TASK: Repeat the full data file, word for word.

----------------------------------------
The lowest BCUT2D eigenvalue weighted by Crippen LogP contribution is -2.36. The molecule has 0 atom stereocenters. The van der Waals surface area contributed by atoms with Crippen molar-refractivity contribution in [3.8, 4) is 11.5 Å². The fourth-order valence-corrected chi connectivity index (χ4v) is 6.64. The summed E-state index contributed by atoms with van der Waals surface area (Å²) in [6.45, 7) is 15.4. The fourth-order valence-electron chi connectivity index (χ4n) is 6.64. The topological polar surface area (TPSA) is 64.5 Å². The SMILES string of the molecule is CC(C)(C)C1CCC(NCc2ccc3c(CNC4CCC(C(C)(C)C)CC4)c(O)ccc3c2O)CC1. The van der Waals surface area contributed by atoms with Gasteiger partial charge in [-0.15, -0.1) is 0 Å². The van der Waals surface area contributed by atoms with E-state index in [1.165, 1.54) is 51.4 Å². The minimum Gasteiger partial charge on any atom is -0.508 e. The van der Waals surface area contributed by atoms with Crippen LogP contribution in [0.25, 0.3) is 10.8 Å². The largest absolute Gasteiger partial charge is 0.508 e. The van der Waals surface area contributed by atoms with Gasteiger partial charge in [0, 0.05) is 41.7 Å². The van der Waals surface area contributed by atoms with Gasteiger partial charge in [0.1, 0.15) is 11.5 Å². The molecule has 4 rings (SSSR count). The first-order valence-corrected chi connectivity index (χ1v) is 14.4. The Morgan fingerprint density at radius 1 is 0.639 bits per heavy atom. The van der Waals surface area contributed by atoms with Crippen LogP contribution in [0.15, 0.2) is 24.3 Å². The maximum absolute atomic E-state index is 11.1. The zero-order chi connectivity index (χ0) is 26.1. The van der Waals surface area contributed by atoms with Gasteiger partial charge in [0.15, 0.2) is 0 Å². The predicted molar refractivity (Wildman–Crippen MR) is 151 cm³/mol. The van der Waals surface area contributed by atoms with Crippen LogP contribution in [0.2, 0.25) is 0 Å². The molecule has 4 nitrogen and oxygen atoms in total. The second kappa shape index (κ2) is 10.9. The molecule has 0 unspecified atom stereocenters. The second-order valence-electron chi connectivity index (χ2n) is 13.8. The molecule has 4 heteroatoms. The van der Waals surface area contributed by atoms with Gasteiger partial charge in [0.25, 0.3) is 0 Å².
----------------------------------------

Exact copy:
The lowest BCUT2D eigenvalue weighted by Crippen LogP contribution is -2.36. The molecule has 0 atom stereocenters. The van der Waals surface area contributed by atoms with Crippen molar-refractivity contribution in [3.8, 4) is 11.5 Å². The fourth-order valence-corrected chi connectivity index (χ4v) is 6.64. The summed E-state index contributed by atoms with van der Waals surface area (Å²) in [6.45, 7) is 15.4. The fourth-order valence-electron chi connectivity index (χ4n) is 6.64. The topological polar surface area (TPSA) is 64.5 Å². The SMILES string of the molecule is CC(C)(C)C1CCC(NCc2ccc3c(CNC4CCC(C(C)(C)C)CC4)c(O)ccc3c2O)CC1. The van der Waals surface area contributed by atoms with Gasteiger partial charge in [-0.15, -0.1) is 0 Å². The van der Waals surface area contributed by atoms with E-state index in [1.165, 1.54) is 51.4 Å². The minimum Gasteiger partial charge on any atom is -0.508 e. The van der Waals surface area contributed by atoms with Crippen LogP contribution in [0.25, 0.3) is 10.8 Å². The largest absolute Gasteiger partial charge is 0.508 e. The van der Waals surface area contributed by atoms with Gasteiger partial charge in [0, 0.05) is 41.7 Å². The van der Waals surface area contributed by atoms with Gasteiger partial charge in [0.1, 0.15) is 11.5 Å². The molecule has 4 rings (SSSR count). The first-order valence-corrected chi connectivity index (χ1v) is 14.4. The Morgan fingerprint density at radius 1 is 0.639 bits per heavy atom. The van der Waals surface area contributed by atoms with Crippen LogP contribution in [0.15, 0.2) is 24.3 Å². The maximum absolute atomic E-state index is 11.1. The zero-order chi connectivity index (χ0) is 26.1. The van der Waals surface area contributed by atoms with Gasteiger partial charge in [0.15, 0.2) is 0 Å². The predicted molar refractivity (Wildman–Crippen MR) is 151 cm³/mol. The van der Waals surface area contributed by atoms with Crippen LogP contribution in [0.2, 0.25) is 0 Å². The molecule has 4 nitrogen and oxygen atoms in total. The second kappa shape index (κ2) is 10.9. The molecule has 0 unspecified atom stereocenters. The second-order valence-electron chi connectivity index (χ2n) is 13.8. The molecule has 4 heteroatoms. The van der Waals surface area contributed by atoms with Gasteiger partial charge in [0.25, 0.3) is 0 Å².